PARRY DENIED ‘O’ PLATE GLORY


An audacious strategy looked on course to give rising star Matthew Parry a shot at victory in the prestigious MiniMax ‘O’ Plate event at Clay Pigeon when he was sidelined by an over-zealous move by one of his rivals.

Arriving in Dorset to find an entry well down on expectations, the Ultimate Motorsport team was faced with the prospect of five heats and two finals on one set of tyres as all 16 runners in the MiniMax class would now have to contest each qualifying race in order to determine the grid for the Pre-Final.

Parry’s preparations for the weekend saw him run well in practice, but suffer from electrical problems which again reared their head at the start of the first heat on Saturday. Pitting at the end of the warm-up lap and not being able to return, Ultimate team manager Piers Sexton took the strategic decision to keep Parry out of the remaining four races in order to preserve his tyres for the Pre-Final and Final, figuring that the 14-year old would ‘only’ be 16th on the grid for the former and able to use both his fresh rubber and noted overtaking ability to make rapid progress through the field.

The decision proved to be the talk of the paddock, with Parry the only driver to consider the possibility of missing races - and run the risk of the forecast wet weather ruining the strategy altogether. The gameplan appeared to work almost immediately, however, as an excellent getaway in the Pre-Final saw him go from the outside of row eight to tenth by the first turn.

Progress was interrupted when a grassy moment at the chicane dropped the Ultimate kart back to the rear of the field but, knowing that it was imperative for him to gain as many places as possible during the 15 laps, Parry pressed on and his perseverance was rewarded as he scythed through the lower half of the pack to regain tenth by the chequered flag.

Although the team had hoped that the charge may have netted a third or fourth row start for the 20-lap main event, it remained confident that its strategy would pay off, with Parry able to make up the ground on those at the front of the grid early in the race.

Although the Bury St Edmunds youngster managed to gain a handful of places in the opening few laps, the first four drivers - Callum Bowyer, Louise Richardson, Jordan King and Steven Handford – had already begun to open a gap on the pack. However, with six laps down, Parry’s tyres really began to reach their optimum performance and he quickly closed the gap on the leading quartet.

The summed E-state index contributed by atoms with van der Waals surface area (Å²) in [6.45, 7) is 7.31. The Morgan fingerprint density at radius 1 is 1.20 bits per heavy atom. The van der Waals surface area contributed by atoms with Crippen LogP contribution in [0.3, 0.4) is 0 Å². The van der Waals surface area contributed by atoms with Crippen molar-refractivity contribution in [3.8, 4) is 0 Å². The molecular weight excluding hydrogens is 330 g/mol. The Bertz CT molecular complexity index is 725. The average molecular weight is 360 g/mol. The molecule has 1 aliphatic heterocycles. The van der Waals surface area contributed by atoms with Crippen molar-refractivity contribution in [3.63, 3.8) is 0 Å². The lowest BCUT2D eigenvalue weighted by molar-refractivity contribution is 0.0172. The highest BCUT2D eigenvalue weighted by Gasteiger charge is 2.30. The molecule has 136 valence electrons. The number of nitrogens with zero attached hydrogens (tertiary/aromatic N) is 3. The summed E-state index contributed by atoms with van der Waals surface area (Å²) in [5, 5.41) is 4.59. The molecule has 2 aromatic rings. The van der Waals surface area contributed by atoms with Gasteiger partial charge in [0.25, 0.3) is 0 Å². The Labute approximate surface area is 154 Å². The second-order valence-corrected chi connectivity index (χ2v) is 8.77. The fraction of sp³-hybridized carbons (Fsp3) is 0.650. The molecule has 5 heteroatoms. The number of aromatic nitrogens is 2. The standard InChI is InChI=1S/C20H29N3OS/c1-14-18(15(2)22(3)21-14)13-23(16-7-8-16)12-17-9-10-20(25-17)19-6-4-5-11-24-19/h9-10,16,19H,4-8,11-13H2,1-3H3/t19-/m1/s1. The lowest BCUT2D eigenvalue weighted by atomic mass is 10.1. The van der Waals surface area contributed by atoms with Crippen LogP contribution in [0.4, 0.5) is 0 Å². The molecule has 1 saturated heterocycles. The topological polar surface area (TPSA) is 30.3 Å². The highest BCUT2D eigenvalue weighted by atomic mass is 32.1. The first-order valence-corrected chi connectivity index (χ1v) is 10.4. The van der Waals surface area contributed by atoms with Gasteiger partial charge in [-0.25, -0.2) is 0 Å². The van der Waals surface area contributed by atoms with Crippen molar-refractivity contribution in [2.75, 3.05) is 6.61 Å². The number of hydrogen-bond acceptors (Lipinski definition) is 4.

With the circuit commentator reflecting the excitement within the Ultimate camp, Parry made it five contenders for the winner-takes-all title by lap ten and, when King made a mistake just after half-distance, moved into fourth. Lapping two to three tenths quicker than his rivals, he appeared favourite to come out on top, but still had the small matter of passing the three karts in front of him, and this ultimately proved his undoing.

Having passed Handford, Parry was surprised by an ambitious attempt by his rival to regain the position almost immediately. The two karts made heavy contact, with Handford riding over the top of the Ultimate machine, breaking its steering wheel and column, as well as both track rods, sidelining Parry and ending his ‘O’ Plate dreams.

Although realising that he was fortunate to have avoided injury in the accident, the 14-year was naturally frustrated not to have been able to carry Sexton’s strategy through to its conclusion.

“It’s particularly disappointing for things to work out this way,” Parry sighed, “I wasn’t sure about the team’s plan initially, as I really wanted to race in the heats, but I have to give credit to Piers because you could see how fast we were in the Pre-Final and, until the accident, the Final as well.

“Perhaps I could have taken more time to try and get past the last few drivers, but I’ll learn from this. I really thought we could win here this weekend.”

Parry now faces something of a race against time to be ready for the next round of the Super1 series at Rowrah, where he also raced through the field in an early round of the BRDC Stars of Tomorrow championship, in ten days’ time. The Ultimate team, however, expects to have the youngster back on track, and in front-running form, as he begins to formulate his plans for 2009.

While he has a year remaining in his eligibility for MiniMax, and perceived wisdom suggests that his best chance of success will come if he remains in the class, the ambitious Parry will test both Junior Max and KF3 machinery in the coming weeks, and is expected to contest the forthcoming London Cup meeting in the former as a ‘no pressure’ taster.

 

Article created by Craig Llewellyn.